However, the tremendous progress of the civic learning movement over the last decade is threatened in Illinois and nationally.
For one, the transition to remote learning in K-12 has been highly inequitable as school districts and families navigate access to hardware and broadband, not to mention an overnight upheaval of the way we teach and learn.
Anecdotally, civic learning, and the social studies more generally, is being further marginalized as schools double down on tested subjects. While social distancing during this pandemic is highly recommended, the social studies, and civic learning specifically, is core to the mission of public education and must be woven throughout the K-12 curriculum, in-person, online, or both.
Our civic education nonprofits have worked admirably to assist educators and parents with the abrupt transition to home schooling at scale. At the same time, our nonprofit partners are struggling financially as spring benefits were cancelled, grants suspended, and individual donations redirected to emergency responses.
These partners have long provided leadership and structure to an underdeveloped and under resourced field. We must ensure they have the resources to survive the pandemic, continue the digital transition already underway, and assist students, teachers, schools, and districts in navigating the recovery to follow.
The CivXNow Coalition, which the McCormick Foundation supports through grant funding and I serve on the steering committee, is calling for a $40 million competitive grant program for civic education nonprofits to navigate these difficult times and the digital transition, particularly those serving students of color and low-income students in urban and rural areas. Take your own informed action by contacting Senators Durbin and Duckworth and your Representative, reference this letter signed by over 550 individuals and nearly 100 organizations, and urge their support of this vital appropriation as Congress formulates its next relief and recovery legislation.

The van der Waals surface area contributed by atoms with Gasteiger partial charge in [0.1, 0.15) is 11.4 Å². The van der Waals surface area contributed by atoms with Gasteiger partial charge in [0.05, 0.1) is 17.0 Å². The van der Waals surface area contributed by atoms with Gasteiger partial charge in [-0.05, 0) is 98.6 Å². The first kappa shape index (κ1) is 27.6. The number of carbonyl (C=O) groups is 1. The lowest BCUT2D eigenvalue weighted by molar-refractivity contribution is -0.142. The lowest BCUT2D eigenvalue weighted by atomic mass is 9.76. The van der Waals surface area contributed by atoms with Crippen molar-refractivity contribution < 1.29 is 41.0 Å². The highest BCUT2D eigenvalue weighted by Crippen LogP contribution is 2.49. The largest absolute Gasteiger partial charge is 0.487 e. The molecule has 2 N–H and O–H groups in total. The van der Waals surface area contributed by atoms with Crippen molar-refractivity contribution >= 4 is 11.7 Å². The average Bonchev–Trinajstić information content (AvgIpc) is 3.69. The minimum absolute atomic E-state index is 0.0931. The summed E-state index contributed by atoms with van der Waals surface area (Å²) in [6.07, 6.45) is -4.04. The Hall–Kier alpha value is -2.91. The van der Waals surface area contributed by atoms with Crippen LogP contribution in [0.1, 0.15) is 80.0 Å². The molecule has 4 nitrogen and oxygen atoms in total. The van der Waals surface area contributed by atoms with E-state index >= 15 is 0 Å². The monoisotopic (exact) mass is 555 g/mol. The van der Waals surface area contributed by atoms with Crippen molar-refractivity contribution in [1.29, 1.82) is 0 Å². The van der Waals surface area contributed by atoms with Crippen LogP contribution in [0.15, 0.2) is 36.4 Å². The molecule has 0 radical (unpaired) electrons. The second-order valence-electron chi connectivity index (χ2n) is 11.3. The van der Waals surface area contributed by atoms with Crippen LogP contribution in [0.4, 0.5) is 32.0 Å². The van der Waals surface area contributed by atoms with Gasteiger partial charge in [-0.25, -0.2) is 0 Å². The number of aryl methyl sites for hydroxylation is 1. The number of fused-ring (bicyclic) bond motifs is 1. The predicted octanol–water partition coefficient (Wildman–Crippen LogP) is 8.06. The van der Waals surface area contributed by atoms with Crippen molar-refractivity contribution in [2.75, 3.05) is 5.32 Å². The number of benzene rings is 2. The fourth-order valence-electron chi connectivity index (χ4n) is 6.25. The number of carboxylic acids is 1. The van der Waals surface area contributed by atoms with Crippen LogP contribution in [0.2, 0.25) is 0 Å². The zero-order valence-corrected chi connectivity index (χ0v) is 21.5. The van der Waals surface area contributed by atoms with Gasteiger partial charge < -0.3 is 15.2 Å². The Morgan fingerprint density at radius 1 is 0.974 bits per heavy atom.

Ask Democratic House members to contact Chairperson Rosa DeLauro (D-CT) and Republican members to contact Ranking Member Tom Cole (R-OK) to express their support for our civics funding request; ask Senators Durbin and Duckworth to contact Senator Patti Murray (D-WA) to express their support for our civics funding request. To help us manage and monitor Congressional outreach, please reply to this email to let us know about any touch points you have with a Senator, House Member, or their respective staff regarding this funding.
A sample message follows.
Dear Senator/Representative ________________,
My name is (insert name), and I serve as (insert title and organization, if applicable) in (insert city of work or residence).
We are a major supporter of civic education in Illinois, and our nonprofit partners that assist us in supporting students, teachers, schools, districts, and families prepare for lifelong, informed engagement in our democracy are struggling with both the transition to digital-only learning and the economic crisis accompanying the pandemic (tailor this section to your own experience). We are thus signatories of the following letter calling for a $40 million appropriation to support these nonprofit partners as Congress develops its next relief legislation: bit.ly/CivXNowCL.
And as you know, Illinois, and Chicago specifically, has one of the strongest local ecosystems of civic education nonprofits. We need them now more than ever and have a vested interest in ensuring that they are part of pandemic relief and the necessary recovery and reforms to follow.
Please reach out to Chairperson DeLauro/Ranking Member Cole/Senator Murray to express your support for our civics funding request.
Thanks in advance for your consideration,
Congress, and Americans more generally, must understand the vital importance of an informed and engaged citizenry now more than ever. High-quality, school-based civic learning opportunities, both in-person and online, build our collective capacity, with youth at the center, for relief, recovery, and reform in the difficult weeks, months, and years to follow.
Yours in civics,